Kansas gover­nor signs na­tion’s 1st ban on abor­tion pro­ce­dure

The China Post - - INTERNATIONAL - BY JOHN HANNA

Kansas be­came the first state Tues­day to ban a com­mon sec­ondtrimester abor­tion pro­ce­dure that crit­ics de­scribe as dis­mem­ber­ing a fe­tus.

Repub­li­can Gov. Sam Brown­back, a strong abor­tion op­po­nent, signed a bill im­pos­ing the ban, and the new law takes ef­fect July 1. He and the Na­tional Right to Life Com­mit­tee, which drafted the mea­sure, said they hope Kansas’ ex­am­ple spurs other states to en­act such laws. Al­ready, the mea­sure also has been in­tro­duced in Mis­souri, Ok­la­homa and South Carolina.

Two abor­tion rights groups that op­er­ate Kansas clin­ics with abor­tion ser­vices, Trust Women and Planned Par­ent­hood of Kansas and Mid-Mis­souri, said they’re con­sid­er­ing chal­leng­ing the new law in court.

Abor­tion rights sup­port­ers say the law, which bans the di­la­tion and evac­u­a­tion pro­ce­dure and re­de­fines it as “dis­mem­ber­ment,” could be vul­ner­a­ble to a law­suit be­cause it bans some abor­tions be­fore a fe­tus can sur­vive out­side the womb and con­tains no men­tal health ex­cep­tion for the mother.

A Delaware- based law pro­fes­sor said U.S. Supreme Court prece­dents over the past 15 years sug­gest the Kansas law wouldn’t sur­vive a chal­lenge but added that the jus­tices may re­vise past stances.

Un­der the law, the pro­ce­dure is banned ex­cept when nec­es­sary to save a woman’s life or pre­vent ir­re­versible dam­age to her phys­i­cal health. Doc­tors can­not use for­ceps, clamps, scis­sors or sim­i­lar in­stru­ments on a fe­tus to re­move it from the womb in pieces.

Anti-abor­tion groups are con­fi­dent the new law will with­stand a legal chal­lenge, based on a U.S. Supreme Court rul­ing in 2007 in which it up­held a fed­eral ban on a late-term pro­ce­dure de­scribed by abor­tion op­po­nents as “par­tial­birth abor­tion.”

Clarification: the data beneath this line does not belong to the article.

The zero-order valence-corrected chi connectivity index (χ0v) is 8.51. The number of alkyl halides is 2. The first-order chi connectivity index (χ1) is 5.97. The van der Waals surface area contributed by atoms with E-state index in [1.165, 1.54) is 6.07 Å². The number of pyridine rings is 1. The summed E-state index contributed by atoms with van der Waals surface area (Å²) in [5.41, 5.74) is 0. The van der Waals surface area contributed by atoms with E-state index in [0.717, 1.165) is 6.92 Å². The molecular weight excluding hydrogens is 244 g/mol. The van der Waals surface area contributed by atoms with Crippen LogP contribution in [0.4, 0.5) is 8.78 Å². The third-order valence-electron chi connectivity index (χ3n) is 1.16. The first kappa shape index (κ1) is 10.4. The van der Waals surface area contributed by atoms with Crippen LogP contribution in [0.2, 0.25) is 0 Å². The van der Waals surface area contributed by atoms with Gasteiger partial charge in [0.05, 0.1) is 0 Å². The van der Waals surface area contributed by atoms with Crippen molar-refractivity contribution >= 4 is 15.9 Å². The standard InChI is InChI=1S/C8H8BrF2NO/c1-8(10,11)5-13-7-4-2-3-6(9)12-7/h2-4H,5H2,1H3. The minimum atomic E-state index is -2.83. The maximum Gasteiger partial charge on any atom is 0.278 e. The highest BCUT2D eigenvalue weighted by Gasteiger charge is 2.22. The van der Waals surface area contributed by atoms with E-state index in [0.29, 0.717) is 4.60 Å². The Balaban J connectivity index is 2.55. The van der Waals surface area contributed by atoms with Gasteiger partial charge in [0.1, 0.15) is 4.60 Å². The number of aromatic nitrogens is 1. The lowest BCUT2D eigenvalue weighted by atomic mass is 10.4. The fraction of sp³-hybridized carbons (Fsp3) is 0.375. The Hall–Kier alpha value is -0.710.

But in that rul­ing, the court’s 5-4 ma­jor­ity re­jected an ar­gu­ment that the fed­eral law would have banned the more com­mon di­la­tion and evac­u­a­tion pro­ce­dure de­scribed by the Kansas law, ac- cord­ing to Wi­dener Uni­ver­sity law pro­fes­sor John Cul­hane.

Brown­back signed the bill in a pri­vate cer­e­mony at his of­fi­cial res­i­dence; his of­fice said he would re- en­act it at mul­ti­ple public events later this month. A photo from Tues­day’s cer­e­mony tweeted by the gover­nor’s of­fice showed Brown­back flanked by anti-abor­tion lead­ers and two large pho­tos of fe­tuses.

Abor­tion rights sup­port­ers said the pro­ce­dure is of­ten the safest for women seek­ing to ter­mi­nate preg­nan­cies dur­ing the sec­ond trimester. It ac­counted for about 9 per­cent of abor­tions last year in Kansas, where most preg­nan­cies are ter­mi­nated in the first trimester and the state al­ready bans most abor­tions at or af­ter the 22nd week.

Brown­back spokes­woman Eileen Haw­ley called it “a hor­rific pro­ce­dure.” But Julie Burkhart, founder and CEO of Trust Women, said in a state­ment that the new law is “danger­ous” and “dic­tates to qual­i­fied physi­cians how they can prac­tice medicine and treat their pa­tients.”

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